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Will David Freeman open the pocketbook?

Just how much are the Predators' owners willing to spend to build a winner? Paul over at Geek Thoughts pointed out quite a whopper that's buried in an interview posted on the Nashville Predators website today with David Freeman: Have you starting planning the budget for next season?
DF: Sure. Yes. Strategically it's probably not good for us to talk about that publicly for competitive reasons. Our budget will be significantly higher than it was this year. In fact, I'm quite certain we will spend more on payroll next year than at any time in the history of the club. We're that committed to building this team right back up.

This year, the team's salary cap number comes in just under $36 million, so when Freeman calls for the biggest Predators payroll ever, that certainly means a big step off the NHL's required salary minimum, which is set $16 million below the top end of the Salary Cap. This year, that cap is roughly $52 million, so if you figure in a 5% increase, making it $54.5 million or so next year, the minimum allowed under the CBA would be $38.5 million. I had a bit of a time finding info from 2006-7, but it looks like the Preds total salary then was well north of $40 million, so is Freeman talking about a $43 million+ payroll? That would be sweet, but what might it mean in terms of the roster?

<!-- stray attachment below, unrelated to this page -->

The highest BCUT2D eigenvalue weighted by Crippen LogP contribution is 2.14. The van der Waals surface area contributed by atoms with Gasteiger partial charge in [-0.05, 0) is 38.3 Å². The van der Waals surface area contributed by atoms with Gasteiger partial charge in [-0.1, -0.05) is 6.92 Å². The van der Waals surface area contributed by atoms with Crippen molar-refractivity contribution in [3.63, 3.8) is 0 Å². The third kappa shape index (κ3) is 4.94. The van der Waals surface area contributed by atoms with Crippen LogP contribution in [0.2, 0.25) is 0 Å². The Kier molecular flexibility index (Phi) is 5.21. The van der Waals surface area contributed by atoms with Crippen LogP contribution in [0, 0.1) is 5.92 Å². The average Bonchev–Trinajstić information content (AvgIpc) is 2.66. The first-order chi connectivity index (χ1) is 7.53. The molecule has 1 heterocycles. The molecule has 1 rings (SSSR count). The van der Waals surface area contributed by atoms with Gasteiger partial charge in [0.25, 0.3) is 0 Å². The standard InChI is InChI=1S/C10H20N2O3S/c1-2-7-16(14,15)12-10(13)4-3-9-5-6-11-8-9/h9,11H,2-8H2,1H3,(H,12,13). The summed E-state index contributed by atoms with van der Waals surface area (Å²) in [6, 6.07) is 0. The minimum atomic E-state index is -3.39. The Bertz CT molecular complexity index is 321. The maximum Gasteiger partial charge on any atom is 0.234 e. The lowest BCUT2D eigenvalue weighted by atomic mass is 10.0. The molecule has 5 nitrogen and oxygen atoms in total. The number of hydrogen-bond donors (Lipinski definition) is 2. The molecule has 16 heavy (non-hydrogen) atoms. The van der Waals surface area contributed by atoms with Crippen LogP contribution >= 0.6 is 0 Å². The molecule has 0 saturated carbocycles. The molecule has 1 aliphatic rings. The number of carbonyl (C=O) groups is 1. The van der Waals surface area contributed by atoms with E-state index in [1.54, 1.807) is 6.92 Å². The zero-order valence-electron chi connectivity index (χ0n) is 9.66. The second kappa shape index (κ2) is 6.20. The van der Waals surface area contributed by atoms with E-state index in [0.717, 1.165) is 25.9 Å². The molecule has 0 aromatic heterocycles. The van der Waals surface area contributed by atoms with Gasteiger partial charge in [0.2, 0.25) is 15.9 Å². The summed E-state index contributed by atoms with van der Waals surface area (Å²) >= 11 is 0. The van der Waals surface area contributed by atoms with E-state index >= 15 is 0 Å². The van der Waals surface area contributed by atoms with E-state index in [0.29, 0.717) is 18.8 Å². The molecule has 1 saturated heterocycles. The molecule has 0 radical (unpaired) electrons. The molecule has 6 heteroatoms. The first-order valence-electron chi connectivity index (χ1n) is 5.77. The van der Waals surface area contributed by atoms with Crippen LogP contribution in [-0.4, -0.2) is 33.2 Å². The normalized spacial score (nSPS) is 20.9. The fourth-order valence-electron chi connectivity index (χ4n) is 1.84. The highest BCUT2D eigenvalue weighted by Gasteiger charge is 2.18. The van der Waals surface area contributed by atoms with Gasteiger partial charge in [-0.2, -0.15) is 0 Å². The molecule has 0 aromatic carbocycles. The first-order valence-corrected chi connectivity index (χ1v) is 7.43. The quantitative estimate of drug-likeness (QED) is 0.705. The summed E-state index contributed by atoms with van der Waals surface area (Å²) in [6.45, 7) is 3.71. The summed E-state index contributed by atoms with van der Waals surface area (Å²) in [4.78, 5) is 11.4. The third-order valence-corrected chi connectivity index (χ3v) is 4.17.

First of all, GM David Poile has been very clear that he wants to sign his Restricted Free Agents (Shea Weber, Ryan Suter, and Martin Erat, mainly). It looks like they've already got $33 million committed for next year for players already under contract. If you pencil Weber in for something close to $4 million per season in his next deal, with Suter and Erat around $5 million per year between the two of them (that is a wild guess off the top of my head), that doesn't leave much to do the following: sign a 2nd goaltender besides Chris Mason, retain Kevin Klein and/or Ville Koistinen, and sign 3 forwards to fill out the 3rd & 4th lines (guys like Martin Gelinas, Jan Hlavac, Darcy Hordichuk and Rich Peverley will all be unrestricted free agents).

In other words, this increase in payroll likely reflects a commitment to retain good, young NHL players entering their 2nd contract, rather than a shopping spree over the summer for free agents. That's not a bad thing at all, but it certainly won't be Christmas in July for Predators fans.

The biggest gain we'll see next year is if Steve Sullivan's back recovers and he can resume playing NHL hockey; if so, that would represent a huge addition to the Nashville lineup, and position them nicely amidst Western Conference contenders that often lack offensive depth.

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